Thursday, October 24, 2019
Pride comes from what you do
Status is a stern taskmaster. Wherever we are on the greased pole of life, we wish we were a little higher, our bright shiny life a littler shinier. Whenever I get to know a rich guy, even a little, one of the first things I discover is that he's pricked with shame because there are even richer guys. There'a always a bigger plane, and if you have the biggest plane, well, there are always doubts stowed aboard it.
Look at Donald Trump: president of the United States, famous, powerful, rich, though not as wealthy as he pretends to be. Air Force One—a mighty nice ride. Yet his life is a cleary desperate hunger for status, a junkie scramble toward the sense of adequacy that obviously eludes him, and is replaced by an inflamed egotism frantically trying to obscure the hollow within. He's truly pathetic.
The virus that corrupts his blood infects us all, to a greater or lesser extent. Look at the car above, which I pass on my way walking Kitty through our leafy suburban paradise of Northbrook. Do you see what caused me to stop, smile, and take its picture? And no, not the license plate, I obscured that, so as to protect the privacy of the owner. Here, I'll give you a closer look.
See it now?
The car is a Hyundi which someone has tricked out with a Jaguar logo. My impulse was to march up to the door, ring the doorbell and quiz the owner. But it was early and, besides, what would I say? "What's wrong with you?" Nobody responds well to that question.
First off, Jaguars are not even status cars, not anymore. Too problematic. Having an actual Jaguar is like owning a Hummer—you wonder about the judgment of the owner as it is. It's like wearing a Trump brand necktie. Really? You're trying to impress us with that? Couldn't you just wet yourself?
If that's the real McCoy, what is a cobbled-together approximation of a shoddy grab at status? What do you call that? Being human, I suppose. There was a time when I was as susceptible to status as the next guy.
But a few decades of lumpen suburban living squeezed that out of me. Consider it a benefit of age. I'm happy to drive my 2005 Honda Odyssey with 180,000 miles on it. When my older son scraped off the driver's side mirror, I reattached it with wire and duct tape. Repairing my car with duct tape, I realized that I had also put on a piece of aluminum siding that had fallen off the back of the house with duct tape. Which made me smile: both the house and the car sporting duct tape for the world to see. That's some serious lack of concern toward the opinion of the world which—spoiler alert—doesn't care what kind of car you drive. Or whether there's duct tape on it.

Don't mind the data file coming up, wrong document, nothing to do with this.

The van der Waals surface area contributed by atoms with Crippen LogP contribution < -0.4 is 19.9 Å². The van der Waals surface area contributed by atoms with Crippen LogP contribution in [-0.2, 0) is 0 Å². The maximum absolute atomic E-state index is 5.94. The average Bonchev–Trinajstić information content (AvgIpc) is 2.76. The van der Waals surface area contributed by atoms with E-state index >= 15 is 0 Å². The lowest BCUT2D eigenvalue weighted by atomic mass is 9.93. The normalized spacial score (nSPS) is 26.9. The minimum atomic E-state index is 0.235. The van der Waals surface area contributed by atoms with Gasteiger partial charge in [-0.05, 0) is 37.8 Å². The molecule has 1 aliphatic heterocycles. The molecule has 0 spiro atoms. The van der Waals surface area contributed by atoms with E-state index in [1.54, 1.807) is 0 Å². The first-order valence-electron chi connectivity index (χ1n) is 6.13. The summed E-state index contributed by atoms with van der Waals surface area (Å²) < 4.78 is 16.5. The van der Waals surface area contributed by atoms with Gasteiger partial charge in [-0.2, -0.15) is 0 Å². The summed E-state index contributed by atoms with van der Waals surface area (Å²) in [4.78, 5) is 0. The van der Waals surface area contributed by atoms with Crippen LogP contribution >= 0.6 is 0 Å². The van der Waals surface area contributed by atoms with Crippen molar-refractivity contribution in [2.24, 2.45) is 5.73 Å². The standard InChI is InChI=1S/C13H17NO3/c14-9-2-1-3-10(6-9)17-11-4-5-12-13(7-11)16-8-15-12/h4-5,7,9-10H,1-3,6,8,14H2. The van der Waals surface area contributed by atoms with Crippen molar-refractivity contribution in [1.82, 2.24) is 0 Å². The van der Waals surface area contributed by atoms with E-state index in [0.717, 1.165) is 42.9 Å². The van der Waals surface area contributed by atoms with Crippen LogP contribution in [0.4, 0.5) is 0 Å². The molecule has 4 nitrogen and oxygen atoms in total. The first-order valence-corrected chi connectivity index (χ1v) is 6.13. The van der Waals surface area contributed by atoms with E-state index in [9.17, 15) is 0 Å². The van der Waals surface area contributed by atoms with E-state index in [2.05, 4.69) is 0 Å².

There's a nice coda to the driver's mirror story. My wife nudged me to get a replacement mirror. Not because of the opinion of the world but because you couldn't adjust the reattached mirror. The controls didn't work. The Honda place said a new factory-authorized mirror would cost $600. The car is barely worth $600. So I bought a brand new generic replacement on Amazon for $60. The guy at the shop said it would be $75 to $125 to install my new mirror. Girding my loins, I took a screwdriver, popped off the cover inside, removed the four bolts, unattached the electrical connection, put on the new mirror, reattached the connection, and the car was good to go. Took 10 minutes and cost 10 cents, for the bolt that I dropped on the driveway and lost and had to replace at the hardware store.
And was I proud? You better believe it. Clever, handy me. Proud without anyone even knowing. Which is the secret lost to all who grab at status. Pride comes from what you do. Not what you own.